Monday, December 13, 2010

Secrecy enables betrayal

Over the weekend, the Sunday Star-Times reported on some of the 1500 US diplomatic cables relating to New Zealand in the Wikileaks cablegate archive, revealing that

Of these, the latter is the most interesting. Both Phil Goff (on Radio New Zealand) and John Key have spoken up to defend the secrecy, both hiding behind the usual line that "the Government does not comment on national security". Bullshit. The cooperation goes well beyond intelligence matters, and the secrecy was demanded by us ("New Zealand is eager to avoid any publicity about this new approach, [and] will only say anything under 'extreme duress'"). And there's a very obvious reason for this: because the public of New Zealand would not have approved had we been told. After all, who wants to cooperate more closely with a psychopathic gang of torturers, who just want to send your kids off to fight their pointless imperial wars?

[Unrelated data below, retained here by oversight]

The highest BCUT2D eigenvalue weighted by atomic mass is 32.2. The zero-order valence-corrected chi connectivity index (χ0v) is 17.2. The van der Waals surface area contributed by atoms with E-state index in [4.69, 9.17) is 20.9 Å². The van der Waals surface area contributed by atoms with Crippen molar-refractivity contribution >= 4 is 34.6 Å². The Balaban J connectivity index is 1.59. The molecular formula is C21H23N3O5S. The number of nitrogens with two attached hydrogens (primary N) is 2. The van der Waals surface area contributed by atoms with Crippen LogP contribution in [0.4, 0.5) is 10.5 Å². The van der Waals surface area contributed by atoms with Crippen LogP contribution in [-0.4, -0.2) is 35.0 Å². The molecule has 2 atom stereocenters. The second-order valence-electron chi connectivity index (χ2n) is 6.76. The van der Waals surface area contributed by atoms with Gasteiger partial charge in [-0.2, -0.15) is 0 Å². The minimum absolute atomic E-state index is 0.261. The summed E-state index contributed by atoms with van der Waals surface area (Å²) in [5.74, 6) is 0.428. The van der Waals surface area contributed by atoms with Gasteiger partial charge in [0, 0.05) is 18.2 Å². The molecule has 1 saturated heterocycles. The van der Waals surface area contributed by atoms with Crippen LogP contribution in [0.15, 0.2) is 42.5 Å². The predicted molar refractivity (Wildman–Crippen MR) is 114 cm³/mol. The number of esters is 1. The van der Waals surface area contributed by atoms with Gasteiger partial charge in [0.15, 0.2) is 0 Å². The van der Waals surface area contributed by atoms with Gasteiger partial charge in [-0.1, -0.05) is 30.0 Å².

This is a perfect example of why we need openness around foreign policy: because under cover of secrecy, our government has run amok, making deals which would never be approved if debated openly and entangling us in unnecessary wars the majority of the public want no part of. What these leaks show is that our politicians from both major parties betrayed us and put the interests of a foreign power before those of their voters. We should remember that at the ballot box next year.